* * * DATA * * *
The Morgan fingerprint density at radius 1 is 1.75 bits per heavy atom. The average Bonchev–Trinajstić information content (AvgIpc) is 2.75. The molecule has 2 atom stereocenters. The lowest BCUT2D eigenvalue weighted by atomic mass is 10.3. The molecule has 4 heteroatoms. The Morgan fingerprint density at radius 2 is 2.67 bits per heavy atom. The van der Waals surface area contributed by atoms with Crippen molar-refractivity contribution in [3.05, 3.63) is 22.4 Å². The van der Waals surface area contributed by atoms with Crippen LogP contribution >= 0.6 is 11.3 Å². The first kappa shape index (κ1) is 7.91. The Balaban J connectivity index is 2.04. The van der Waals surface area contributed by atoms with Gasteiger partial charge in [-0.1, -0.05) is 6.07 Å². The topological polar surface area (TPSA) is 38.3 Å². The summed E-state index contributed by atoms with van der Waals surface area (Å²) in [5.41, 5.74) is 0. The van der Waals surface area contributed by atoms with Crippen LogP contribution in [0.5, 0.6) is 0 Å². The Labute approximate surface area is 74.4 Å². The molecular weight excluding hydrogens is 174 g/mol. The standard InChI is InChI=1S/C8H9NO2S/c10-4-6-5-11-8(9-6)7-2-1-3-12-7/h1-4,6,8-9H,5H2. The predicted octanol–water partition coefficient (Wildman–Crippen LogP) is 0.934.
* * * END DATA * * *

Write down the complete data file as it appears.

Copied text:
The Morgan fingerprint density at radius 1 is 1.75 bits per heavy atom. The average Bonchev–Trinajstić information content (AvgIpc) is 2.75. The molecule has 2 atom stereocenters. The lowest BCUT2D eigenvalue weighted by atomic mass is 10.3. The molecule has 4 heteroatoms. The Morgan fingerprint density at radius 2 is 2.67 bits per heavy atom. The van der Waals surface area contributed by atoms with Crippen molar-refractivity contribution in [3.05, 3.63) is 22.4 Å². The van der Waals surface area contributed by atoms with Crippen LogP contribution >= 0.6 is 11.3 Å². The first kappa shape index (κ1) is 7.91. The Balaban J connectivity index is 2.04. The van der Waals surface area contributed by atoms with Gasteiger partial charge in [-0.1, -0.05) is 6.07 Å². The topological polar surface area (TPSA) is 38.3 Å². The summed E-state index contributed by atoms with van der Waals surface area (Å²) in [5.41, 5.74) is 0. The van der Waals surface area contributed by atoms with Crippen LogP contribution in [0.5, 0.6) is 0 Å². The Labute approximate surface area is 74.4 Å². The molecular weight excluding hydrogens is 174 g/mol. The standard InChI is InChI=1S/C8H9NO2S/c10-4-6-5-11-8(9-6)7-2-1-3-12-7/h1-4,6,8-9H,5H2. The predicted octanol–water partition coefficient (Wildman–Crippen LogP) is 0.934.